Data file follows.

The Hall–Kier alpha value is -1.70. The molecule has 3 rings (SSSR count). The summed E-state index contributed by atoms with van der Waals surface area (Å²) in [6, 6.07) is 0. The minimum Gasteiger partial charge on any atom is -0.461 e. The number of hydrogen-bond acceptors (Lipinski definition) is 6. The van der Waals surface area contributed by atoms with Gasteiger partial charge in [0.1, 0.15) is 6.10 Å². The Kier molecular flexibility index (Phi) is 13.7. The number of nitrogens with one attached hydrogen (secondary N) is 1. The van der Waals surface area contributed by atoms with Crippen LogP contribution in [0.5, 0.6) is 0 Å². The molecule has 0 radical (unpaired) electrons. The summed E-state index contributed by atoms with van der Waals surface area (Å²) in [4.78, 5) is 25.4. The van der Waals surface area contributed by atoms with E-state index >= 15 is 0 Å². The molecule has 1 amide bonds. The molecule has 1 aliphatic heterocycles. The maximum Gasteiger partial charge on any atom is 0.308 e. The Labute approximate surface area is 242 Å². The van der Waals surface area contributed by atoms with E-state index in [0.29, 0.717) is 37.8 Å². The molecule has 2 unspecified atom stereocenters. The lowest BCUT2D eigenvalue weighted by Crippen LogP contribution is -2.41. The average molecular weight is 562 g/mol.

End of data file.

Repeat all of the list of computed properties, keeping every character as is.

The Hall–Kier alpha value is -1.70. The molecule has 3 rings (SSSR count). The summed E-state index contributed by atoms with van der Waals surface area (Å²) in [6, 6.07) is 0. The minimum Gasteiger partial charge on any atom is -0.461 e. The number of hydrogen-bond acceptors (Lipinski definition) is 6. The van der Waals surface area contributed by atoms with Gasteiger partial charge in [0.1, 0.15) is 6.10 Å². The Kier molecular flexibility index (Phi) is 13.7. The number of nitrogens with one attached hydrogen (secondary N) is 1. The van der Waals surface area contributed by atoms with Crippen LogP contribution in [0.5, 0.6) is 0 Å². The molecule has 0 radical (unpaired) electrons. The summed E-state index contributed by atoms with van der Waals surface area (Å²) in [4.78, 5) is 25.4. The van der Waals surface area contributed by atoms with E-state index >= 15 is 0 Å². The molecule has 1 amide bonds. The molecule has 1 aliphatic heterocycles. The maximum Gasteiger partial charge on any atom is 0.308 e. The Labute approximate surface area is 242 Å². The van der Waals surface area contributed by atoms with E-state index in [0.29, 0.717) is 37.8 Å². The molecule has 2 unspecified atom stereocenters. The lowest BCUT2D eigenvalue weighted by Crippen LogP contribution is -2.41. The average molecular weight is 562 g/mol.